Commercial Vehicle Unit
The Commercial Vehicle Unit was set up in 2010 when North Wales Police became one of the first police forces in the country to work in conjunction with the DVSA (Driver and Vehicle Standards Agency) – formally known as VOSA to tackle commercial vehicles.
There is currently a small team of North Wales Police officers attached to the unit who are based at the Llandygai Roads Policing Unit, along with a staff member from the DVSA.
They predominantly cover the A55 which thousands of lorries travel across every day. Over 750 lorries a day also pass through Holyhead Port – one of the busiest ports in the UK.
The Commercial Vehicle Unit are also responsible for enforcement around commercial vehicles including heavy goods vehicles, buses, coaches and taxis.
The unit is able to assist the Roads Policing Team and has expertise in the following matters:
- Commercial vehicle defects
- Overweight vehicles
- Tachograph enforcement
- Taxi licencing
- Enforcement of operators licenses
- Abnormal load enforcement
Staff act on intelligence wherever possible and are also involved with many operations in partnership with other agencies such as HM Revenue and Customs.
The police and DVSA have the power to carry out spot checks on vehicles and issue prohibitions if necessary. A prohibition prevents you from driving until you get a problem with your vehicle fixed.
Either immediate or delayed prohibitions are issued, depending on how dangerous the vehicle is before any faults are fixed.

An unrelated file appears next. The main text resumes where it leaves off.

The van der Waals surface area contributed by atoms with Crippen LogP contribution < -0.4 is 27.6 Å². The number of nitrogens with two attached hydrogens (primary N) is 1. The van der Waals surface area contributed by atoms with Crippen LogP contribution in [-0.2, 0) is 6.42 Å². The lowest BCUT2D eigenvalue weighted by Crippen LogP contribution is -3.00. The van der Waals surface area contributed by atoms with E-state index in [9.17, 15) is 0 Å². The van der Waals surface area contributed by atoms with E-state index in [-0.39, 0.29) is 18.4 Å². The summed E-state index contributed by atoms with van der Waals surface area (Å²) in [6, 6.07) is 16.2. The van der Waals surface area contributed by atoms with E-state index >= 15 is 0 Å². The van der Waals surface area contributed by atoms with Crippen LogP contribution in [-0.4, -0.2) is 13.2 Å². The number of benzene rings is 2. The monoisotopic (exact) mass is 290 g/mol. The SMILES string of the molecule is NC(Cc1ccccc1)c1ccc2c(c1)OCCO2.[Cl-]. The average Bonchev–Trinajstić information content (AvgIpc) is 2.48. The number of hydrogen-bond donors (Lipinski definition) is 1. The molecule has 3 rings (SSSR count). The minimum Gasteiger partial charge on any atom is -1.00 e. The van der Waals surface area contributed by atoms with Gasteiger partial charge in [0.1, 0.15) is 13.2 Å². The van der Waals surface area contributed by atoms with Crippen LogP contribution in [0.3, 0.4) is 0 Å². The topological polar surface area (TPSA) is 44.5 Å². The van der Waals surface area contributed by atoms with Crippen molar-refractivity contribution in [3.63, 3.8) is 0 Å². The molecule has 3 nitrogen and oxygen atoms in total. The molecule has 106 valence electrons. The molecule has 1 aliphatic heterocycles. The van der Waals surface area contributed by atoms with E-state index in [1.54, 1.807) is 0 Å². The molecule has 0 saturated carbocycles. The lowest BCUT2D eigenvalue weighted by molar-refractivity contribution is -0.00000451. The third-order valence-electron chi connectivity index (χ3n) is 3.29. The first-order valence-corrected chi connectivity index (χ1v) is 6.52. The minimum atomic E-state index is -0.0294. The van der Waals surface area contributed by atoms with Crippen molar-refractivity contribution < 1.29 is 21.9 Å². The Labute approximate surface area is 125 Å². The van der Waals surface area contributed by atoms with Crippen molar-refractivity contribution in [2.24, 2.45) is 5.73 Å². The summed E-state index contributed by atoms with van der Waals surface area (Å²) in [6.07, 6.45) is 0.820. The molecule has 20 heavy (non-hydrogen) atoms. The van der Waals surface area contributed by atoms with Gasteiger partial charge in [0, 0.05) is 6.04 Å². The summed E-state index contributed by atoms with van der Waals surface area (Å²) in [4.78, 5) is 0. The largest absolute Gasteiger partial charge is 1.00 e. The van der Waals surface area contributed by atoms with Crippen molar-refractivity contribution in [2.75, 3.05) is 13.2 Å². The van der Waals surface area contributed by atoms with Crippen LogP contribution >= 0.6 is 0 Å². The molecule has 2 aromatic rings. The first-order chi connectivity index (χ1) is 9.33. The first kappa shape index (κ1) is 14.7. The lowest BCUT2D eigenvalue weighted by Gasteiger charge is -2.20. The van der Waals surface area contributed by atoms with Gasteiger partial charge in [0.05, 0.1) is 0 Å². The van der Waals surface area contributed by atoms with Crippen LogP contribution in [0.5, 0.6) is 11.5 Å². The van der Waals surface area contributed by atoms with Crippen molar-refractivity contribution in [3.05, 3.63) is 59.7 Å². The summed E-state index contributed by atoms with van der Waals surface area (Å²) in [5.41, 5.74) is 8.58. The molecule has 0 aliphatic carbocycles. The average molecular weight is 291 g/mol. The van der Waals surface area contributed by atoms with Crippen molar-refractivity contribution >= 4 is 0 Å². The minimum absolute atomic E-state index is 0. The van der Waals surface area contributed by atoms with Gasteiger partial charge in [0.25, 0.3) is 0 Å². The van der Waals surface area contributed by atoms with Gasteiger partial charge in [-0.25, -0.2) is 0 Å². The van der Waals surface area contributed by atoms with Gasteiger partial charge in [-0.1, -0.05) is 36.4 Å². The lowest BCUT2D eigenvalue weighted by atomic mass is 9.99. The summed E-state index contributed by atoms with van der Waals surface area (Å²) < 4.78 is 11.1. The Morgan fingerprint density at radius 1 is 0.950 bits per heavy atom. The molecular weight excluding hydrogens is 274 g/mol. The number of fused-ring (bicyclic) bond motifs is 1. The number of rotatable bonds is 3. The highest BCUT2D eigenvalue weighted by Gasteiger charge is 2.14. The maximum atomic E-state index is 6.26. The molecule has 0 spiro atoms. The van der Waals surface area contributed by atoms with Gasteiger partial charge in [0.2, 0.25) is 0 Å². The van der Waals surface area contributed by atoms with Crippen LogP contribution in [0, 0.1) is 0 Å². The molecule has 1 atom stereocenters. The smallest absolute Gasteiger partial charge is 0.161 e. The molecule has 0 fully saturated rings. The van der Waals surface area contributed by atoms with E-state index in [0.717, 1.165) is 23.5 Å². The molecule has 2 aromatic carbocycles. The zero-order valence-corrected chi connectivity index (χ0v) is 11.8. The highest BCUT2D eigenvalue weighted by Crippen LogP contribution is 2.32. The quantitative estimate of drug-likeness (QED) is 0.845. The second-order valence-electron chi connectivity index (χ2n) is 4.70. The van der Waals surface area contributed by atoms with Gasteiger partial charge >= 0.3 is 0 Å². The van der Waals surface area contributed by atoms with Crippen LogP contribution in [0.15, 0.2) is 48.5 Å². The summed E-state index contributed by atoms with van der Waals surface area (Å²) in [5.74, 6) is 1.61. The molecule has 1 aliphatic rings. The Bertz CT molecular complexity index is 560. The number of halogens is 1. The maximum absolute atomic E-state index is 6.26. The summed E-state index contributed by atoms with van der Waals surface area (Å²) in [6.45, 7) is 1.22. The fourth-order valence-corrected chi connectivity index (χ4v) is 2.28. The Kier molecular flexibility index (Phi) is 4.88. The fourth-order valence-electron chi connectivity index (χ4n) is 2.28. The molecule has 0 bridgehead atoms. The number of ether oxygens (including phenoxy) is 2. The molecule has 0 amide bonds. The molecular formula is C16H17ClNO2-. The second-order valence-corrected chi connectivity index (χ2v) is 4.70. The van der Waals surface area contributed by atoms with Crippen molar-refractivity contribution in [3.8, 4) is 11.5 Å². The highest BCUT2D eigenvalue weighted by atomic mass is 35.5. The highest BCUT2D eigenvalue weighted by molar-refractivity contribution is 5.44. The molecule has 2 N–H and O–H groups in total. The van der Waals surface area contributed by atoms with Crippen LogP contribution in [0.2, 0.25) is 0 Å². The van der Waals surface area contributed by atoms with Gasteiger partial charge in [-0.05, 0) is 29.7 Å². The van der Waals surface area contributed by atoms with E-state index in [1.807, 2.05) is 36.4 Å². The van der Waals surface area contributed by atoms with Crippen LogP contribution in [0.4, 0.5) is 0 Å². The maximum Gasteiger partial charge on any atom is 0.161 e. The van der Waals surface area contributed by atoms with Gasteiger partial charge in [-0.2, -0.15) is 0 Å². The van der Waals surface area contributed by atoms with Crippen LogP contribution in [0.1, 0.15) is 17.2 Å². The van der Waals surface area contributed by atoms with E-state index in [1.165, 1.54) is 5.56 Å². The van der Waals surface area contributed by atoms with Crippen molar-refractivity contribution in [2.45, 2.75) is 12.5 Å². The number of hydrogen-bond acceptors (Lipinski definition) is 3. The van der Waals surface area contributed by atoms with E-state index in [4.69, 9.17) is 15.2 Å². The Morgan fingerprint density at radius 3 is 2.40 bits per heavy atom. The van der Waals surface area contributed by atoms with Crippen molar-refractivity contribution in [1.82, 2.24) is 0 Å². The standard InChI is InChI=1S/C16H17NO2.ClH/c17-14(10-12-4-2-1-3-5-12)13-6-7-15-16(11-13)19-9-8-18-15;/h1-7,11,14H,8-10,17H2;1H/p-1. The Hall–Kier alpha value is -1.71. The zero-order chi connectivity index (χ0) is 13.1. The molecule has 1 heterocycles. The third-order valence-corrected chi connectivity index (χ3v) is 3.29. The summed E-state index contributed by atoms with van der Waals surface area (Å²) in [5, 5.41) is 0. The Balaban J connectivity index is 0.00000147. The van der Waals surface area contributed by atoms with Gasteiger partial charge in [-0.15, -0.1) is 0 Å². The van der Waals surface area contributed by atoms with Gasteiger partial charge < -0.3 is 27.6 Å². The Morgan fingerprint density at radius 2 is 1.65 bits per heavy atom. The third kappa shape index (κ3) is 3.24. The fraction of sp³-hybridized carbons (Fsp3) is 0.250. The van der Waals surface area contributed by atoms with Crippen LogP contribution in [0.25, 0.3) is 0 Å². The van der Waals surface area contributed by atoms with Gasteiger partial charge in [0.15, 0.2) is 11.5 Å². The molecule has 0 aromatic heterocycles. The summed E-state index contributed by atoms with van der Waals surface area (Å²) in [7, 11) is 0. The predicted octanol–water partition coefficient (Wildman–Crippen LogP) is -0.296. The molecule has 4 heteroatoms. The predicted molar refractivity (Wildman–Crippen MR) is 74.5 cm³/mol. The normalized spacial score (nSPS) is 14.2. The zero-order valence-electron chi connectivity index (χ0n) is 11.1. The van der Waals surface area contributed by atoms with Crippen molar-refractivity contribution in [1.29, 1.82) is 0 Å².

Information regarding the variation of prohibitions are available on the Government's website
Police and DVSA officers can also issue fixed penalties if you commit an offence. Some of these are graduated depending on the circumstances and seriousness of the offence. Further information can be found via this link.
What happens when vehicles are stopped?
The checks are carried out either at the roadside or at dedicated enforcement sites – with two in North Wales including Dalar Hir on Anglesey and Ewloe in Flintshire.
Checks are carried out to keep unsafe vehicles off the road. The officer checks that the vehicle isn’t breaking any rules and regulations. This includes:
- Checking authorised load weights and type of load permitted
- Checking vehicles for roadworthiness and mechanical faults
- Looking at tachograph records
- Making sure the driver has a valid occupational driving licence
- Vehicles can be impounded if drivers commit a series of serious offences
Foreign registered vehicles are subject to the same rules as vehicles registered in the UK.
It is an offence if drivers fail to stop. The incident will be officially recorded and drivers will be interviewed at a later date. They may then face court action or be reported to the Traffic Commissioner, who may remove or suspend the operator’s licence.
False documents, forged driving licences and letters of rest and tampered tachographs are the most common problems picked up by the team in North Wales – particularly with drivers.
Other offences looked at by the team are the use of rebated fuel (red and green diesel), money laundering, human trafficking and carriage of dangerous goods, like chemicals and gases.
In 2014 the Unit collected almost £135,000 in Graduated Fixed Penalty Notices (GFPN) and issued 262 prohibitions.
Further information regarding the DVSA is available via their website